In a recent post I wrote of John Heron’s proposed ‘4th wave humanism’, a humanism open to the numinous and welcoming of Mystery. This naming allows Heron say that two out of three previous humanist waves in Western culture (Greek classical and Italian renaissance) have already been like that, with the current post Enlightenment wave a bit of a cultural oddity.
One of the things I like about the approach is the idea that we may find the extra dimension – the one we vaguely, almost helplessly, call ‘spiritual’ – in three places: within, between and beyond. I’m relating this to practice, and how in my experience works for each domain.
I can speak of ‘within’ with the most confidence. I have a solo practice that works firstly as a therapeutic process: it supports and affirms personal wellbeing. It offers healing and deep peace. But these, although desirable as outcomes, and appreciated as rewards, are not the ultimate aims. Such states enable a sense of awarely being and loving, in gratitude for the gift of human life and also feeling held within a larger context. This doesn’t happen without times of self-alienation and their call to shadow work. But the tendency of practice is in the direction of opening up and opening out. The reflections that come from this are about integrity with self, others and the wider world, and how to live my active and relational life.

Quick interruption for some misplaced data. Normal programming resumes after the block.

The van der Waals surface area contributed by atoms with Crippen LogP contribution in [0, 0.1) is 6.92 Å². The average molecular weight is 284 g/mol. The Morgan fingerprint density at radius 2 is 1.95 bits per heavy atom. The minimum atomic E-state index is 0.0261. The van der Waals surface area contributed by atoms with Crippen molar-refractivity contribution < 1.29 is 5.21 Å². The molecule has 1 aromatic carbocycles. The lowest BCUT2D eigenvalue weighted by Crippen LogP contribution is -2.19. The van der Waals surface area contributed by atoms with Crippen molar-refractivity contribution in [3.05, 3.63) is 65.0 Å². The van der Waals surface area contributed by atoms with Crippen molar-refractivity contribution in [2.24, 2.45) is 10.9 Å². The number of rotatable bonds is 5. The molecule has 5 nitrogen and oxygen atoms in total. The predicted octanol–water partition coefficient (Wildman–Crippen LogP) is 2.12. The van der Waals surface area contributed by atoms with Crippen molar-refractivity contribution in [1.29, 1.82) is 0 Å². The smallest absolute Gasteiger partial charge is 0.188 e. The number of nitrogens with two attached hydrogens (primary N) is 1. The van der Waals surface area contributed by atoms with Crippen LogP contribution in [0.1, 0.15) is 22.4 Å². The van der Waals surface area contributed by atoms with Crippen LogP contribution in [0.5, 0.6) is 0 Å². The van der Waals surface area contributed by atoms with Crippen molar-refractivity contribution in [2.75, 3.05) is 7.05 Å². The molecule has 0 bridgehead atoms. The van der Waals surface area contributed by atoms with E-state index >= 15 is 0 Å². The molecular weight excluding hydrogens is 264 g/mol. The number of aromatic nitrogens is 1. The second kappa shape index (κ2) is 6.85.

For the ‘between’ I can speak from the body of experience I’ve had, especially in the last couple of years, in groups working in contemplative Druidry. The groups are quite small and have a form of intimacy that comes from that. But the practices are not designed to create close personal relationships or an orchestrated group mind. We each have our own space in a setting where we also have a concern for each other and opportunities for personal sharing. The connection is a ‘between’ one, neither frozen by distance nor drowned in euphoria. It owes something to each person’s within, and to the growth of personal connection, but it’s at least as much present in the group atmosphere, the subtle presence of a ‘more-than’. This aspect of the group work has become clearer to me than it was during the writing of Contemplative Druidry.
So it’s my view that ‘within’ and ‘between’ can be cultivated quite effectively – not without ups and downs, but effectively all the same. My sense of the ‘beyond’ is a little different. Beyond is beyond and needs to stay wild. It is true that the Ceile De fonn ‘Sireadh Thall’ (Seek Beyond) names the search, the voyage towards an ever-receding horizon, as in-built in us – for some, a sign of our awakening divinity. But we also need to avoid the colonisation of the numinous and any compulsive holding on to visionary experiences. They are gifts – inspiring, nurturing and transient. Brendan Myers, in his The Earth, the Gods and the Soul, includes a telling paragraph from A. E.’s The Candle of Vision.
“Such is human nature that I still felt vanity as if the vision was mine, and I acted like one who comes across the treasure house of a king and spends the treasure as if it were their own. We may indeed have a personal wisdom, but spiritual vision is not to speak of as ours any more than we can say at the rising of the sun, ‘this glory is mine’. By the subtle uprising of such vanities in the midst of vison I was often outcast, and found myself in an instant like those warriors of Irish legend, who had come upon a lordly house and feasted there and slept, and when they awoke they were on the brown hill-side.”